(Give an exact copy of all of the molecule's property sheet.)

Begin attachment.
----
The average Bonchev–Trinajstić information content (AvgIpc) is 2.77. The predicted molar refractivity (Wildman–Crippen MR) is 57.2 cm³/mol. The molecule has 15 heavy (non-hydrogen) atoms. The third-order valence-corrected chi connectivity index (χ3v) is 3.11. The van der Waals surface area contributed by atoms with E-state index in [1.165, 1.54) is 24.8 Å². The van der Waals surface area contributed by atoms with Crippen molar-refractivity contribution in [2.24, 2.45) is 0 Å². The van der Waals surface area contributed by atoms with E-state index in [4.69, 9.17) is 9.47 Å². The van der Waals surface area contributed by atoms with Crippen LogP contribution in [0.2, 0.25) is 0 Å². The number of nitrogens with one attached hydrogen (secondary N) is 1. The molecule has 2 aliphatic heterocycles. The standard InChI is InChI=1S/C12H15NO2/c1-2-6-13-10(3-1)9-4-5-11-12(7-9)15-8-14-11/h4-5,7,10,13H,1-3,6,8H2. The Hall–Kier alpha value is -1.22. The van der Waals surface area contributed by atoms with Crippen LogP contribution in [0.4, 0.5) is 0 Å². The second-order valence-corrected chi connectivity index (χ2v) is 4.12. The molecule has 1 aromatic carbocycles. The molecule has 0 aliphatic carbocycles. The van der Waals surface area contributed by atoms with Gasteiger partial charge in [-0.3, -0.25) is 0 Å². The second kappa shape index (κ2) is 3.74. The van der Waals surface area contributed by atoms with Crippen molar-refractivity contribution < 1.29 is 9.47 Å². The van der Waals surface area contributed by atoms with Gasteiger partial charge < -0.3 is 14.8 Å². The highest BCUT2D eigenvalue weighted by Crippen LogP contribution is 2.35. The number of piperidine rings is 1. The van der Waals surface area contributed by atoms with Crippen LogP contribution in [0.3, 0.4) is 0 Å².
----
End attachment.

The average Bonchev–Trinajstić information content (AvgIpc) is 2.77. The predicted molar refractivity (Wildman–Crippen MR) is 57.2 cm³/mol. The molecule has 15 heavy (non-hydrogen) atoms. The third-order valence-corrected chi connectivity index (χ3v) is 3.11. The van der Waals surface area contributed by atoms with E-state index in [1.165, 1.54) is 24.8 Å². The van der Waals surface area contributed by atoms with Crippen molar-refractivity contribution in [2.24, 2.45) is 0 Å². The van der Waals surface area contributed by atoms with E-state index in [4.69, 9.17) is 9.47 Å². The van der Waals surface area contributed by atoms with Crippen LogP contribution in [0.2, 0.25) is 0 Å². The number of nitrogens with one attached hydrogen (secondary N) is 1. The molecule has 2 aliphatic heterocycles. The standard InChI is InChI=1S/C12H15NO2/c1-2-6-13-10(3-1)9-4-5-11-12(7-9)15-8-14-11/h4-5,7,10,13H,1-3,6,8H2. The Hall–Kier alpha value is -1.22. The van der Waals surface area contributed by atoms with Crippen LogP contribution in [0.4, 0.5) is 0 Å². The second-order valence-corrected chi connectivity index (χ2v) is 4.12. The molecule has 1 aromatic carbocycles. The molecule has 0 aliphatic carbocycles. The van der Waals surface area contributed by atoms with Gasteiger partial charge in [-0.3, -0.25) is 0 Å². The second kappa shape index (κ2) is 3.74. The van der Waals surface area contributed by atoms with Crippen molar-refractivity contribution < 1.29 is 9.47 Å². The van der Waals surface area contributed by atoms with Gasteiger partial charge < -0.3 is 14.8 Å². The highest BCUT2D eigenvalue weighted by Crippen LogP contribution is 2.35. The number of piperidine rings is 1. The van der Waals surface area contributed by atoms with Crippen LogP contribution in [0.3, 0.4) is 0 Å².